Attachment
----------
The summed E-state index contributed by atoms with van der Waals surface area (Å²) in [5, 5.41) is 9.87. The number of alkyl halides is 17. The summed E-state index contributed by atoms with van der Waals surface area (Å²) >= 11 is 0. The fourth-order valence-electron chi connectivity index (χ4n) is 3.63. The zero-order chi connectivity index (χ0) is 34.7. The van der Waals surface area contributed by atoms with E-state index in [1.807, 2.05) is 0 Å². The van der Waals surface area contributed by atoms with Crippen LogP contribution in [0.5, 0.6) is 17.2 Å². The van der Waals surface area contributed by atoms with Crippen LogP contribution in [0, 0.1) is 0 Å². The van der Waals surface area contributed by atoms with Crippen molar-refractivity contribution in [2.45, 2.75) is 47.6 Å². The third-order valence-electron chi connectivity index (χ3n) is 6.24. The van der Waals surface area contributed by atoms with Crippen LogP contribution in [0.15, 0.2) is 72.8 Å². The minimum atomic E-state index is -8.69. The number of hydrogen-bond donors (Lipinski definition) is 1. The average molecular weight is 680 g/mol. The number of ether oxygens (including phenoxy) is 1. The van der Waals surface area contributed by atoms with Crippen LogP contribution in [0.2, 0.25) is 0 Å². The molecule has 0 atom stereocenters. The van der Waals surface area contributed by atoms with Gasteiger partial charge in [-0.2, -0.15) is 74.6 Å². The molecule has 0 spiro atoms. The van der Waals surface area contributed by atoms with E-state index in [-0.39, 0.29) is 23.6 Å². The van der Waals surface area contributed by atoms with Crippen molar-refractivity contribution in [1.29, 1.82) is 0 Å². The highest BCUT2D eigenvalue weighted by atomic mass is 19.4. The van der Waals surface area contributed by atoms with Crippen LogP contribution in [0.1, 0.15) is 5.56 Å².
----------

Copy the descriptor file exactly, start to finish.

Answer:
The summed E-state index contributed by atoms with van der Waals surface area (Å²) in [5, 5.41) is 9.87. The number of alkyl halides is 17. The summed E-state index contributed by atoms with van der Waals surface area (Å²) >= 11 is 0. The fourth-order valence-electron chi connectivity index (χ4n) is 3.63. The zero-order chi connectivity index (χ0) is 34.7. The van der Waals surface area contributed by atoms with E-state index in [1.807, 2.05) is 0 Å². The van der Waals surface area contributed by atoms with Crippen LogP contribution in [0.5, 0.6) is 17.2 Å². The van der Waals surface area contributed by atoms with Crippen LogP contribution in [0, 0.1) is 0 Å². The van der Waals surface area contributed by atoms with Crippen molar-refractivity contribution in [2.45, 2.75) is 47.6 Å². The third-order valence-electron chi connectivity index (χ3n) is 6.24. The van der Waals surface area contributed by atoms with Crippen LogP contribution in [0.15, 0.2) is 72.8 Å². The minimum atomic E-state index is -8.69. The number of hydrogen-bond donors (Lipinski definition) is 1. The average molecular weight is 680 g/mol. The number of ether oxygens (including phenoxy) is 1. The van der Waals surface area contributed by atoms with Crippen LogP contribution in [0.2, 0.25) is 0 Å². The molecule has 0 atom stereocenters. The van der Waals surface area contributed by atoms with Gasteiger partial charge in [-0.2, -0.15) is 74.6 Å². The molecule has 0 spiro atoms. The van der Waals surface area contributed by atoms with E-state index in [-0.39, 0.29) is 23.6 Å². The van der Waals surface area contributed by atoms with Crippen molar-refractivity contribution in [1.29, 1.82) is 0 Å². The highest BCUT2D eigenvalue weighted by atomic mass is 19.4. The van der Waals surface area contributed by atoms with Crippen LogP contribution in [0.1, 0.15) is 5.56 Å².